We’ve all been there, starting our software testing career as a junior software engineer. I will start this article by quoting “If you don’t make mistakes, you’re not working on hard enough problems. And that’s a big mistake.” – F.wikzek. Throughout the years, I learned that in most cases, mistakes actually can lead to useful discoveries, same as the story I have here to share with you.
A couple of weeks ago I had to automate a new test case. As usual in test automation, I first checked to see if we already had keywords to drive some of the actions needed in the test. One keyword was just written by a junior software engineer, which I was curious of its function and which parameters were expected. As soon as I saw it, my hair stood up on my head! It was a perfect example of how NOT to write a keyword! The same code repeated over and over, no documentation nor a description of the parameters (some of which were not even being used). It always waited a fixed amount of time for some event, so on a fast machine it would waste a lot of time, but on a slow one it would crash with a timeout. What do you do in such cases? In Germany, you cannot just fire somebody, and I am no fan of
violence, but I admit that my first reaction was not that peaceful.
I have been working on Test Automation Patterns for several years at this point. These are patterns that occur when doing system test automation (they are not prescriptive as for instance unit-test patterns or the usual development design patterns). Together with Dorothy Graham, we have developed a Test Automation Patterns Wiki, the issues they solve and even a diagnostic feature that makes it easy to pinpoint the issue(s) that are currently ailing a test automation project.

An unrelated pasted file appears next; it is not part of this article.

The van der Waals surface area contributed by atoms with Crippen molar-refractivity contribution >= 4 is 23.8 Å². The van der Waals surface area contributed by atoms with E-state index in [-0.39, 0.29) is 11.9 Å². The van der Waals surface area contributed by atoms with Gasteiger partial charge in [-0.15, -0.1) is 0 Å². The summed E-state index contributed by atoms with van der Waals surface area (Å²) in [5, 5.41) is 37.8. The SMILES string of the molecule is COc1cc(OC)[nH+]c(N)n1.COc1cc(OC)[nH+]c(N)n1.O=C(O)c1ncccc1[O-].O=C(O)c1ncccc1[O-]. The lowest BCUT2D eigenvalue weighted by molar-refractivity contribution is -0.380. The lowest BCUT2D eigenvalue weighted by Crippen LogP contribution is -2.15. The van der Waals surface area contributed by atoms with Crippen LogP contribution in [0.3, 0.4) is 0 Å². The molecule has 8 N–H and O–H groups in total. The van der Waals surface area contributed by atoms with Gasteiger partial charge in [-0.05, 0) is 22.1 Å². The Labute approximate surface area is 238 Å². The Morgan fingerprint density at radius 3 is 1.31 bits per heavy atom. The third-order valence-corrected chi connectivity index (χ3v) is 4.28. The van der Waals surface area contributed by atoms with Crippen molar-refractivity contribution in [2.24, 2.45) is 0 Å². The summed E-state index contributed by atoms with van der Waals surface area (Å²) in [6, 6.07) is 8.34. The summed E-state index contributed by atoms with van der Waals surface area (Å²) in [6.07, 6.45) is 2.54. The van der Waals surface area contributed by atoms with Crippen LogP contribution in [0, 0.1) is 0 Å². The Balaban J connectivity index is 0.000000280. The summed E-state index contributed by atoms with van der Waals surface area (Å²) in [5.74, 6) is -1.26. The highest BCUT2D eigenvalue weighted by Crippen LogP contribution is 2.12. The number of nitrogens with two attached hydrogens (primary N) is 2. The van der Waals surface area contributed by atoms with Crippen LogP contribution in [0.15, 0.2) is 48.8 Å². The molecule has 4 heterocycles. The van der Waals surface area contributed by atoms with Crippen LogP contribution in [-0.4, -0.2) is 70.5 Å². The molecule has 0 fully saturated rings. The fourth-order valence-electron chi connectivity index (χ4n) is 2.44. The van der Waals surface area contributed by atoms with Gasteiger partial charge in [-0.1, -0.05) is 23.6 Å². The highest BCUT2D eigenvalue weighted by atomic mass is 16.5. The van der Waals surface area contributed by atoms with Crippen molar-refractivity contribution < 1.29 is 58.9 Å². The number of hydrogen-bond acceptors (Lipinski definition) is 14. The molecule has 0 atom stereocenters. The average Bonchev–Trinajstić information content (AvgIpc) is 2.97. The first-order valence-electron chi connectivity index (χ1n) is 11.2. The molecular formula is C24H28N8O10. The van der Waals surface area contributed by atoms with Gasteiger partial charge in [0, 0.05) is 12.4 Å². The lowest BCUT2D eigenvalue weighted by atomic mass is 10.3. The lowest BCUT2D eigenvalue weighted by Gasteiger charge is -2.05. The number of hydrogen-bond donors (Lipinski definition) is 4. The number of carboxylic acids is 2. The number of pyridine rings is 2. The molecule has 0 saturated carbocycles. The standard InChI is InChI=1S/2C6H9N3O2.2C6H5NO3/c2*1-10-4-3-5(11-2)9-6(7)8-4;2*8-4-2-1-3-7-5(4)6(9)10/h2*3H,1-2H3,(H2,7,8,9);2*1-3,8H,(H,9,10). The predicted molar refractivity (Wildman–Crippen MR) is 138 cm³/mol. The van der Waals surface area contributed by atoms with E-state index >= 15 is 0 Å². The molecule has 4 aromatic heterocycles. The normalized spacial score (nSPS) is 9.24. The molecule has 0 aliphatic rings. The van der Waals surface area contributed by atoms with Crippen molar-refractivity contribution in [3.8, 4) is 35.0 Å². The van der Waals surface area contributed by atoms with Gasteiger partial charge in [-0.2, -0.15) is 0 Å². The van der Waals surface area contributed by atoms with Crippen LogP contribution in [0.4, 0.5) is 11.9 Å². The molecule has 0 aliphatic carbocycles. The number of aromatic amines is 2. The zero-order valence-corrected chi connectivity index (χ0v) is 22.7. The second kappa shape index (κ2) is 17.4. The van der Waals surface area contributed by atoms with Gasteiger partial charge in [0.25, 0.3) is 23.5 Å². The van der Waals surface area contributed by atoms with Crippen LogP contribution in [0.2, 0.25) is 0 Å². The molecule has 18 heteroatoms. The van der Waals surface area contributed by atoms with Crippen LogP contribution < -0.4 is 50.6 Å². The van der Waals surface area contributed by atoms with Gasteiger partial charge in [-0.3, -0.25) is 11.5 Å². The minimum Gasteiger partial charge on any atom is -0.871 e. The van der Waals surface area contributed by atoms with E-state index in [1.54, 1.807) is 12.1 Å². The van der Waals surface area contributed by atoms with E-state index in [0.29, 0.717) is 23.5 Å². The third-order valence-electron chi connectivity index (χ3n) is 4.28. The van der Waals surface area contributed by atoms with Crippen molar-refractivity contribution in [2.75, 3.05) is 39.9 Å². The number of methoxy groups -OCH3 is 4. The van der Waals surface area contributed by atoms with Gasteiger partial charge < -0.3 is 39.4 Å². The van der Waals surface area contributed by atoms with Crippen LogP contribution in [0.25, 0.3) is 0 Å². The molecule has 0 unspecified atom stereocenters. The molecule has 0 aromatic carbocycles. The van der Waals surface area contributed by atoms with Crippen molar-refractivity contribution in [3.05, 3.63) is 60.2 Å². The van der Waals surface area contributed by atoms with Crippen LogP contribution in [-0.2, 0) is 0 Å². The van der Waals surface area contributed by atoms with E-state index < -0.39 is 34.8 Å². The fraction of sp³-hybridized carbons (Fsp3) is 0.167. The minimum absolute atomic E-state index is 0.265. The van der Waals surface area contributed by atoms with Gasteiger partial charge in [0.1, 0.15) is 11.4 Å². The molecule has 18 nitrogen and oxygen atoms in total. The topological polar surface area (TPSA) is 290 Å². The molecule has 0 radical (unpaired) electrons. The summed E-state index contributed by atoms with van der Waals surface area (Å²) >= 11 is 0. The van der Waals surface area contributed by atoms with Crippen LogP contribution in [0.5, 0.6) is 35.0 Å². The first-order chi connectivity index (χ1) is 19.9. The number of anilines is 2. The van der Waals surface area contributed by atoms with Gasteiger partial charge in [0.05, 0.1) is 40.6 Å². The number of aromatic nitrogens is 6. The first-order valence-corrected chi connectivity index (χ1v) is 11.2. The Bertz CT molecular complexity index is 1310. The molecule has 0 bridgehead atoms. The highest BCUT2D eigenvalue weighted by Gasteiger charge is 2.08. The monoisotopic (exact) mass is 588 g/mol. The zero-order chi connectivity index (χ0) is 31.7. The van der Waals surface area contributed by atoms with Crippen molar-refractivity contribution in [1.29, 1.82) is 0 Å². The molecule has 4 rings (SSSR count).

I’ve decided to use that keyword as a tutorial material. It illustrated better than anything I could ever have imagined the issue BRITTLE SCRIPTS and what happens when you don’t use the following patterns:
DESIGN FOR REUSE
DOCUMENT THE TESTWARE
GOOD PROGRAMMING PRACTICES
Junior was my first test object, we started with DESIGN FOR REUSE, I immediately asked him:
“Is it a bad idea to repeat the same code over and over again?” It needed some nudging (“You are not “lazy” enough”). Sooner than later, the lamp turned on:
-“ If something changes there, then I have much more to update…”.
“Yes! And what can you do about it?” I prodded, adding “Look up the pattern!” That helped and junior was able to tell me that the solution was to build a new keyword to be called every time needed! Actually, I had already explained that in training, but apparently theory doesn’t always stick!
In conclusion, junior actually managed to deliver a great example to use in tutorials, that, beyond any doubt, is more descriptive and useful than a sole theory. This junior software engineer taught me that simply telling someone about a good design idea doesn’t always translate into them doing it correctly. Lesson learned: this case and many other require clear instructions and demonstrations, which the Wiki can greatly assist in.